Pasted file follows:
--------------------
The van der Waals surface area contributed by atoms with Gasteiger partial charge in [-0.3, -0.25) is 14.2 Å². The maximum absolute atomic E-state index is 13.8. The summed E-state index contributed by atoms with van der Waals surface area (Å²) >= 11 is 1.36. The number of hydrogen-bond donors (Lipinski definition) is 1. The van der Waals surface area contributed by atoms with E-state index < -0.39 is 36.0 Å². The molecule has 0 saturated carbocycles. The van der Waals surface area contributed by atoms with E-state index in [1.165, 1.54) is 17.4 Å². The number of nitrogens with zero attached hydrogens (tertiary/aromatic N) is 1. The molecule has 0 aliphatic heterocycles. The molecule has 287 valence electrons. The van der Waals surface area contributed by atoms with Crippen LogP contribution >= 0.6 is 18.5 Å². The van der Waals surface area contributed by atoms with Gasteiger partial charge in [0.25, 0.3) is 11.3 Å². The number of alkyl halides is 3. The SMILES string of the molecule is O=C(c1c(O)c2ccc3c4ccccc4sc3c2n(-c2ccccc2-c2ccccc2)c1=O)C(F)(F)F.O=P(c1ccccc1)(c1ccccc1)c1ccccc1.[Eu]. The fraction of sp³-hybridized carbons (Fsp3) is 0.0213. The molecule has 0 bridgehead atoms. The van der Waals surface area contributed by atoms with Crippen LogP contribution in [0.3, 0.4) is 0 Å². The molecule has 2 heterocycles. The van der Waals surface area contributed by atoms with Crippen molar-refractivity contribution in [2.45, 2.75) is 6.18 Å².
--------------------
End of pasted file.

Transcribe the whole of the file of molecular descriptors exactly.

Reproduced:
The van der Waals surface area contributed by atoms with Gasteiger partial charge in [-0.3, -0.25) is 14.2 Å². The maximum absolute atomic E-state index is 13.8. The summed E-state index contributed by atoms with van der Waals surface area (Å²) >= 11 is 1.36. The number of hydrogen-bond donors (Lipinski definition) is 1. The van der Waals surface area contributed by atoms with E-state index < -0.39 is 36.0 Å². The molecule has 0 saturated carbocycles. The van der Waals surface area contributed by atoms with E-state index in [1.165, 1.54) is 17.4 Å². The number of nitrogens with zero attached hydrogens (tertiary/aromatic N) is 1. The molecule has 0 aliphatic heterocycles. The molecule has 287 valence electrons. The van der Waals surface area contributed by atoms with Crippen LogP contribution >= 0.6 is 18.5 Å². The van der Waals surface area contributed by atoms with Gasteiger partial charge in [0.25, 0.3) is 11.3 Å². The number of alkyl halides is 3. The SMILES string of the molecule is O=C(c1c(O)c2ccc3c4ccccc4sc3c2n(-c2ccccc2-c2ccccc2)c1=O)C(F)(F)F.O=P(c1ccccc1)(c1ccccc1)c1ccccc1.[Eu]. The fraction of sp³-hybridized carbons (Fsp3) is 0.0213. The molecule has 0 bridgehead atoms. The van der Waals surface area contributed by atoms with Crippen LogP contribution in [0.3, 0.4) is 0 Å². The molecule has 2 heterocycles. The van der Waals surface area contributed by atoms with Crippen molar-refractivity contribution in [2.45, 2.75) is 6.18 Å².